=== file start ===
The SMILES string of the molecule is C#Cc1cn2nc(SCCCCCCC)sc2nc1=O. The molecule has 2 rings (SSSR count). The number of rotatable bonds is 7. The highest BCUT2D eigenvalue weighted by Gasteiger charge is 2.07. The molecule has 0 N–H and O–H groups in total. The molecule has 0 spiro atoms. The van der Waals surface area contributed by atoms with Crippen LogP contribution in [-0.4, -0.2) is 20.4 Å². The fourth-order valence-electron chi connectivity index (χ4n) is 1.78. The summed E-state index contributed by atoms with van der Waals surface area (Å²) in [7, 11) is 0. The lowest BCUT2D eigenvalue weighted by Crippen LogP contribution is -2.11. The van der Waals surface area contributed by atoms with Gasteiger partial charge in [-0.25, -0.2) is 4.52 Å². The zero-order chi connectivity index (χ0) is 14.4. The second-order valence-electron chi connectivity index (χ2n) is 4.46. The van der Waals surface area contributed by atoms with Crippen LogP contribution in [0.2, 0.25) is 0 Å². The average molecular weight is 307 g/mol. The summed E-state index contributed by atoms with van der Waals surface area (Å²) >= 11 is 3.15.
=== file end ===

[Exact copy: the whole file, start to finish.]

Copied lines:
The SMILES string of the molecule is C#Cc1cn2nc(SCCCCCCC)sc2nc1=O. The molecule has 2 rings (SSSR count). The number of rotatable bonds is 7. The highest BCUT2D eigenvalue weighted by Gasteiger charge is 2.07. The molecule has 0 N–H and O–H groups in total. The molecule has 0 spiro atoms. The van der Waals surface area contributed by atoms with Crippen LogP contribution in [-0.4, -0.2) is 20.4 Å². The fourth-order valence-electron chi connectivity index (χ4n) is 1.78. The summed E-state index contributed by atoms with van der Waals surface area (Å²) in [7, 11) is 0. The lowest BCUT2D eigenvalue weighted by Crippen LogP contribution is -2.11. The van der Waals surface area contributed by atoms with Gasteiger partial charge in [-0.25, -0.2) is 4.52 Å². The zero-order chi connectivity index (χ0) is 14.4. The second-order valence-electron chi connectivity index (χ2n) is 4.46. The van der Waals surface area contributed by atoms with Crippen LogP contribution in [0.2, 0.25) is 0 Å². The average molecular weight is 307 g/mol. The summed E-state index contributed by atoms with van der Waals surface area (Å²) >= 11 is 3.15.